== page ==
By Ogova Ondego
Published October 19, 2008
Today’s youth may be referred to as the Blogging, cell-phone and FM radio-dependent generation who have little time for the traditional print media. But that would be an inaccurate conclusion as far as this techno-savvy 21st century generation is concerned, according to research findings.
Across the world, bizcommunity.com reports, publishers of traditional print titles have feared that the rise of alternative sources of content, such as the Internet and mobile phones, would see the wholesale decline of their readership figures.
The publication quotes All Media and Products Survey (AMPS 2008A), a study conducted in South Africa, to prove that consumption of traditional media “newspapers, magazines, books, television” content by the youth is on the upswing.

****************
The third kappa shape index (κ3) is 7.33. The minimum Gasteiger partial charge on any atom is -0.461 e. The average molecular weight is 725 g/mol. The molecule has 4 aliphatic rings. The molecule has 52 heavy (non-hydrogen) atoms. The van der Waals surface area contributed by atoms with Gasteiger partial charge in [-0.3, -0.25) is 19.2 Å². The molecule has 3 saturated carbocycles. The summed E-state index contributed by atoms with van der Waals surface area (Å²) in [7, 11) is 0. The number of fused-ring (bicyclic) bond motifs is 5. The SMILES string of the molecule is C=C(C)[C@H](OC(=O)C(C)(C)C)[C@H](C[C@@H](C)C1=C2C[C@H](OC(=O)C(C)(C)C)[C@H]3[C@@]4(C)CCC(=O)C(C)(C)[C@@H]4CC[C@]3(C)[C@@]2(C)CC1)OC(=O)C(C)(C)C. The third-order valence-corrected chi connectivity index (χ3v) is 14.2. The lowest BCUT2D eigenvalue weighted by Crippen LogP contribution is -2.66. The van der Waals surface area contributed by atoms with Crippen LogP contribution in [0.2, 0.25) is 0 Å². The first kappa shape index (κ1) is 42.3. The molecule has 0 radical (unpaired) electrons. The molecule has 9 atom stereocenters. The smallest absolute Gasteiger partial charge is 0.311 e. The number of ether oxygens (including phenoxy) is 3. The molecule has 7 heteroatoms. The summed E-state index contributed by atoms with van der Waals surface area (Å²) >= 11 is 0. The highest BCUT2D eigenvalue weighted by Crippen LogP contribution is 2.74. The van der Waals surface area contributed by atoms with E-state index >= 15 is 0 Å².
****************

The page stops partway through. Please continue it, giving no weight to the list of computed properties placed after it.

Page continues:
“Where previously print media in South Africa was consumed by 58.2% of the 16 – 24 age group, print titles are now read by 62.6% of young people. Both the newspaper sector and the magazine sector have benefited from more young readers. Newspapers now reach 46.1% of this age group, up from 42.6% in AMPS 2007B, while magazines are found in 46.5% of young hands, up from 43.8%. The 16 – 24 age group is also one of the key groups responsible for the rise of the Internet.”
Youth Media DNA, another survey conducted for the World Association of Newspapers and released in 2007, bizcommunity.com says, concluded that “most participants [aged 15-24] still value more traditional media sources and formats [to get their news and information], because they are perceived as being more accurate, reliable and trustworthy” (www.wan-press.org).
Another traditional media type to gain young media consumers was television, which Youth Media DNA says is the “most trusted news and information format – more so than the Internet or newspapers” of South African youth.